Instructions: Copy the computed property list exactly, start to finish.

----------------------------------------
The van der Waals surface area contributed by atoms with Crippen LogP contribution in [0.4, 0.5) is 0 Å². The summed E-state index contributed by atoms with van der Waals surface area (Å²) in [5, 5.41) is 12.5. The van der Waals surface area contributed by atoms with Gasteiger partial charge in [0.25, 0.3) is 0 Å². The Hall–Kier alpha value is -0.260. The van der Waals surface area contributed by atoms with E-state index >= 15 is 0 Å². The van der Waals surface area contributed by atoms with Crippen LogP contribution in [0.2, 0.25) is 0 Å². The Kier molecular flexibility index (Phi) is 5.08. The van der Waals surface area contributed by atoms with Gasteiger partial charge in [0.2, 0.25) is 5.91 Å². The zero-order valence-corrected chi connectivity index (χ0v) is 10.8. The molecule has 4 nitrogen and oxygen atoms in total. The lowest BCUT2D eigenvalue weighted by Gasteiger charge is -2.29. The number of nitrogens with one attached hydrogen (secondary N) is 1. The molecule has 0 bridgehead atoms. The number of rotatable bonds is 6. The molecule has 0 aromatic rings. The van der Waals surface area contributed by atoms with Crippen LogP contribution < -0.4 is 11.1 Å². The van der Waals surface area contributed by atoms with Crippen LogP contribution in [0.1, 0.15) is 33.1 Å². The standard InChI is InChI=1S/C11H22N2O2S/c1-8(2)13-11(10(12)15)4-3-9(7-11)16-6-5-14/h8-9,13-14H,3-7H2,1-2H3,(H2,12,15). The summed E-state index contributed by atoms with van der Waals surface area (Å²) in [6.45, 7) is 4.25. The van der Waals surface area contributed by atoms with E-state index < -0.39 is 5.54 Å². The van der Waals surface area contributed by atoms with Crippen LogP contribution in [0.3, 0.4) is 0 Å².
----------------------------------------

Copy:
The van der Waals surface area contributed by atoms with Crippen LogP contribution in [0.4, 0.5) is 0 Å². The summed E-state index contributed by atoms with van der Waals surface area (Å²) in [5, 5.41) is 12.5. The van der Waals surface area contributed by atoms with Gasteiger partial charge in [0.25, 0.3) is 0 Å². The Hall–Kier alpha value is -0.260. The van der Waals surface area contributed by atoms with E-state index >= 15 is 0 Å². The van der Waals surface area contributed by atoms with Crippen LogP contribution in [0.2, 0.25) is 0 Å². The Kier molecular flexibility index (Phi) is 5.08. The van der Waals surface area contributed by atoms with Gasteiger partial charge in [0.2, 0.25) is 5.91 Å². The zero-order valence-corrected chi connectivity index (χ0v) is 10.8. The molecule has 4 nitrogen and oxygen atoms in total. The lowest BCUT2D eigenvalue weighted by Gasteiger charge is -2.29. The number of nitrogens with one attached hydrogen (secondary N) is 1. The molecule has 0 bridgehead atoms. The number of rotatable bonds is 6. The molecule has 0 aromatic rings. The van der Waals surface area contributed by atoms with Crippen LogP contribution < -0.4 is 11.1 Å². The van der Waals surface area contributed by atoms with Crippen LogP contribution in [0.1, 0.15) is 33.1 Å². The standard InChI is InChI=1S/C11H22N2O2S/c1-8(2)13-11(10(12)15)4-3-9(7-11)16-6-5-14/h8-9,13-14H,3-7H2,1-2H3,(H2,12,15). The summed E-state index contributed by atoms with van der Waals surface area (Å²) in [6.45, 7) is 4.25. The van der Waals surface area contributed by atoms with E-state index < -0.39 is 5.54 Å². The van der Waals surface area contributed by atoms with Crippen LogP contribution in [0.3, 0.4) is 0 Å².